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Study Finds Causes of Hospital Readmissions After Joint Replacements

Infections cited as primary surgical complications

A new study by researchers at New York University (NYU) Langone’s Hospital for Joint Diseases has identified common causes of hospital readmissions after total hip and knee arthoplasty procedures. By finding these common causes, the researchers believe quality can be increased and hospital costs decreased.

The findings were presented March 27 at the American Academy of Orthopaedic Surgeons’ annual meeting in Las Vegas, Nevada.

The patients were part of the Bundled Payment for Care Initiative from the Centers for Medicare and Medicaid Services (CMS), a government pilot program in which hospitals are paid for the quality of procedures rather than the quantity. One way to measure quality is by examining hospital readmission rates.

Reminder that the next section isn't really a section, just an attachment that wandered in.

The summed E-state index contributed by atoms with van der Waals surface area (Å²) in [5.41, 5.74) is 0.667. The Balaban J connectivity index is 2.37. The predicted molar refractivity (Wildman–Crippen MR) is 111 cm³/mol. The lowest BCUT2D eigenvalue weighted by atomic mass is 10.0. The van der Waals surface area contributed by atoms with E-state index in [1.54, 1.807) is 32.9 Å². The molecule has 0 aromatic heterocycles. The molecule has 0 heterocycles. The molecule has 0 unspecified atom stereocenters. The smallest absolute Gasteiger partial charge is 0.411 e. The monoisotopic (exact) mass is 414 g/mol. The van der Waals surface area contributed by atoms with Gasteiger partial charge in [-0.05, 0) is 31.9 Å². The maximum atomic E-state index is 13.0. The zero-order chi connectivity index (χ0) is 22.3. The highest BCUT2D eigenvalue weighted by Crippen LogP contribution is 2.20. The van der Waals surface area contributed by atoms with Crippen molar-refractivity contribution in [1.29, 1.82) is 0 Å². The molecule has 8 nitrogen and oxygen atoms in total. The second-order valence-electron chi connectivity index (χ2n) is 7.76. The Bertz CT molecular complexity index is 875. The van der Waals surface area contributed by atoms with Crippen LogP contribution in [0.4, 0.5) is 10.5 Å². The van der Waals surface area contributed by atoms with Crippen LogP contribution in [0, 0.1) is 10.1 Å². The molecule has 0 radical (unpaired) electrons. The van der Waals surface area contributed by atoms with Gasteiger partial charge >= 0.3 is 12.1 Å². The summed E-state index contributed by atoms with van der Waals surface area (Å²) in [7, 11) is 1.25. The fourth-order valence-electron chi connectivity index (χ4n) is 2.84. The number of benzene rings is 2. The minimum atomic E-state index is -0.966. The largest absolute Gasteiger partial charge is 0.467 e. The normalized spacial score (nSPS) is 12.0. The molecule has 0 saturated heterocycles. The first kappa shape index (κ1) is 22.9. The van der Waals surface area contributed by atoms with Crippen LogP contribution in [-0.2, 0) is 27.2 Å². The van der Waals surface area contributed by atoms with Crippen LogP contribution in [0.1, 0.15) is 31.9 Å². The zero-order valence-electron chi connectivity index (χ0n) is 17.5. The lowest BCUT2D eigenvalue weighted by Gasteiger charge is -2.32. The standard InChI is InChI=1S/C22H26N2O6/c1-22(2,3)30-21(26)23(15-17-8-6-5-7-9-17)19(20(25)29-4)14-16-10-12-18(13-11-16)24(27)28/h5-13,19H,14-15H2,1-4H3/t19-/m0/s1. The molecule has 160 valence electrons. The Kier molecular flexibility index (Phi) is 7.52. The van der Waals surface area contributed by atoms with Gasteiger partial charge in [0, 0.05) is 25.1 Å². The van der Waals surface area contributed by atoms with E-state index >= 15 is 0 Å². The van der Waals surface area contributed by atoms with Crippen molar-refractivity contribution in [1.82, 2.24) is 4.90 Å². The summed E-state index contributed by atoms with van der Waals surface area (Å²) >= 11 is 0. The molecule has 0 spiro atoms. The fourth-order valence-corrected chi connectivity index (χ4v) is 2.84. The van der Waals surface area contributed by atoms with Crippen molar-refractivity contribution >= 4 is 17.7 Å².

The researchers studied 721 patients admitted to NYU Langone’s Hospital for Joint Diseases between January and December 2013 for a total hip arthoplasty (THA) or a total knee arthoplasty (TKA). Of those patients, 80 (11%) had to be re-admitted within 90 days.

THA and TKA readmissions due to surgical complications accounted for 54% and 44% of the indications for readmissions, respectively. Surgical complications included infection (11), wound complications (eight), bleeding (seven), periprosthetic fracture (five), dislocations (four), and postsurgical pain (four). The average costs of readmission for surgical complications were $36,038 for THA and $61,049 for TKA.

Medical complications included gastrointestinal disease (11); pulmonary disease (eight); genitourinary/renal complications (six); hematologic (six), cardiovascular (three), or endocrine disorders (two); syncope (two); rheumatologic disorders (one); lumbago (one); and an open ankle wound (one). The average costs of medical complications were $22,775 for THA and $10,283 for TKA patients.

“While some complications are unavoidable, we are proud of our low readmission rates at the Hospital for Joint Diseases, and by identifying the causes of readmission, we hope to reduce our rates even further,” said co-author Joseph Bosco, MD. “As bundled payment programs are implemented more widely nationwide, other U.S. hospitals will follow our example and implement strategies to boost quality and reduce medical costs.”

Source: EurekAlert; March 27, 2015.

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